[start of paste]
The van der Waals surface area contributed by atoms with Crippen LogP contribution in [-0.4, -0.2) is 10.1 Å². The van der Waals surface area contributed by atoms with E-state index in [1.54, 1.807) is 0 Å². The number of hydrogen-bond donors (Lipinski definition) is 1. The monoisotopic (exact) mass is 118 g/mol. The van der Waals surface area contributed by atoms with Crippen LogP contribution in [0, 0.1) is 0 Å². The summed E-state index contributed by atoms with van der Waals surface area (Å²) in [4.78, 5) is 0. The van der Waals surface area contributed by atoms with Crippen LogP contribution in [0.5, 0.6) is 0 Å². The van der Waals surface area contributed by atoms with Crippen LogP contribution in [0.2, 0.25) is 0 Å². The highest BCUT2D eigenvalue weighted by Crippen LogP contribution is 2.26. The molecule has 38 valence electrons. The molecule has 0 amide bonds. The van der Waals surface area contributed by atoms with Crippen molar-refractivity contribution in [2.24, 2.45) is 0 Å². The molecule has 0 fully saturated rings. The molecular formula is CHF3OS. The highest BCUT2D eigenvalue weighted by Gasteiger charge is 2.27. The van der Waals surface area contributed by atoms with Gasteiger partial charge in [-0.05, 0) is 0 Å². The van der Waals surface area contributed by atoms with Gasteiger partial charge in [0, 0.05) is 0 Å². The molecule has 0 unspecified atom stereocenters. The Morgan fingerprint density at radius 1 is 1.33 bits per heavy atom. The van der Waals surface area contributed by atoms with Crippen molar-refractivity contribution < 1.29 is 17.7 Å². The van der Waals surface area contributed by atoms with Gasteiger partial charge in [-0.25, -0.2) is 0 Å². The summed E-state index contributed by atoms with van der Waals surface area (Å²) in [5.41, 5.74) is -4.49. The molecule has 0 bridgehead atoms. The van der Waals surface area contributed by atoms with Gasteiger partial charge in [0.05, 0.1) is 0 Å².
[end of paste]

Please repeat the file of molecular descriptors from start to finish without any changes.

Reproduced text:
The van der Waals surface area contributed by atoms with Crippen LogP contribution in [-0.4, -0.2) is 10.1 Å². The van der Waals surface area contributed by atoms with E-state index in [1.54, 1.807) is 0 Å². The number of hydrogen-bond donors (Lipinski definition) is 1. The monoisotopic (exact) mass is 118 g/mol. The van der Waals surface area contributed by atoms with Crippen LogP contribution in [0, 0.1) is 0 Å². The summed E-state index contributed by atoms with van der Waals surface area (Å²) in [4.78, 5) is 0. The van der Waals surface area contributed by atoms with Crippen LogP contribution in [0.5, 0.6) is 0 Å². The van der Waals surface area contributed by atoms with Crippen LogP contribution in [0.2, 0.25) is 0 Å². The highest BCUT2D eigenvalue weighted by Crippen LogP contribution is 2.26. The molecule has 38 valence electrons. The molecule has 0 amide bonds. The van der Waals surface area contributed by atoms with Crippen molar-refractivity contribution in [2.24, 2.45) is 0 Å². The molecule has 0 fully saturated rings. The molecular formula is CHF3OS. The highest BCUT2D eigenvalue weighted by Gasteiger charge is 2.27. The van der Waals surface area contributed by atoms with Gasteiger partial charge in [-0.05, 0) is 0 Å². The van der Waals surface area contributed by atoms with Gasteiger partial charge in [0, 0.05) is 0 Å². The molecule has 0 unspecified atom stereocenters. The Morgan fingerprint density at radius 1 is 1.33 bits per heavy atom. The van der Waals surface area contributed by atoms with Crippen molar-refractivity contribution < 1.29 is 17.7 Å². The van der Waals surface area contributed by atoms with Gasteiger partial charge in [-0.25, -0.2) is 0 Å². The summed E-state index contributed by atoms with van der Waals surface area (Å²) in [5.41, 5.74) is -4.49. The molecule has 0 bridgehead atoms. The van der Waals surface area contributed by atoms with Gasteiger partial charge in [0.05, 0.1) is 0 Å².